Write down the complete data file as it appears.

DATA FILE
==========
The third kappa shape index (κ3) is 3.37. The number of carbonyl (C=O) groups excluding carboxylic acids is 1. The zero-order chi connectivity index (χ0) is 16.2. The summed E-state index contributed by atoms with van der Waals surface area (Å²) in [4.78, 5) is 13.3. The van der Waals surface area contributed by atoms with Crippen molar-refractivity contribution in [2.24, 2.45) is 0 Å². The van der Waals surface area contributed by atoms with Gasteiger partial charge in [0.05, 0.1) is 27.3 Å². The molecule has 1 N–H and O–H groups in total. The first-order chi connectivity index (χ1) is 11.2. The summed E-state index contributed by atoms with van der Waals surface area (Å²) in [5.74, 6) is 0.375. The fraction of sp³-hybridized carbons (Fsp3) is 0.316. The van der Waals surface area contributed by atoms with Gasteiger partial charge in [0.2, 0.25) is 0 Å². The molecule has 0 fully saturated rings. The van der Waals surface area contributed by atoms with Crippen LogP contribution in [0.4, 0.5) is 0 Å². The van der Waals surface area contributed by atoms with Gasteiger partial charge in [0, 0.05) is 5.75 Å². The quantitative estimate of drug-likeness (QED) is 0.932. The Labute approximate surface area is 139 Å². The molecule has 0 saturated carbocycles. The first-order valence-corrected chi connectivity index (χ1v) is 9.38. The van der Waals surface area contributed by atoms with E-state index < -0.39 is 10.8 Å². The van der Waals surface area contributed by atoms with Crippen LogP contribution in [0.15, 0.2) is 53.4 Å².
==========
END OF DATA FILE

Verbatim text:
The third kappa shape index (κ3) is 3.37. The number of carbonyl (C=O) groups excluding carboxylic acids is 1. The zero-order chi connectivity index (χ0) is 16.2. The summed E-state index contributed by atoms with van der Waals surface area (Å²) in [4.78, 5) is 13.3. The van der Waals surface area contributed by atoms with Crippen molar-refractivity contribution in [2.24, 2.45) is 0 Å². The van der Waals surface area contributed by atoms with Gasteiger partial charge in [0.05, 0.1) is 27.3 Å². The molecule has 1 N–H and O–H groups in total. The first-order chi connectivity index (χ1) is 11.2. The summed E-state index contributed by atoms with van der Waals surface area (Å²) in [5.74, 6) is 0.375. The fraction of sp³-hybridized carbons (Fsp3) is 0.316. The van der Waals surface area contributed by atoms with Gasteiger partial charge in [0.2, 0.25) is 0 Å². The molecule has 0 fully saturated rings. The van der Waals surface area contributed by atoms with Crippen LogP contribution in [0.4, 0.5) is 0 Å². The van der Waals surface area contributed by atoms with Gasteiger partial charge in [0, 0.05) is 5.75 Å². The quantitative estimate of drug-likeness (QED) is 0.932. The Labute approximate surface area is 139 Å². The molecule has 0 saturated carbocycles. The first-order valence-corrected chi connectivity index (χ1v) is 9.38. The van der Waals surface area contributed by atoms with E-state index < -0.39 is 10.8 Å². The van der Waals surface area contributed by atoms with Crippen LogP contribution in [0.15, 0.2) is 53.4 Å².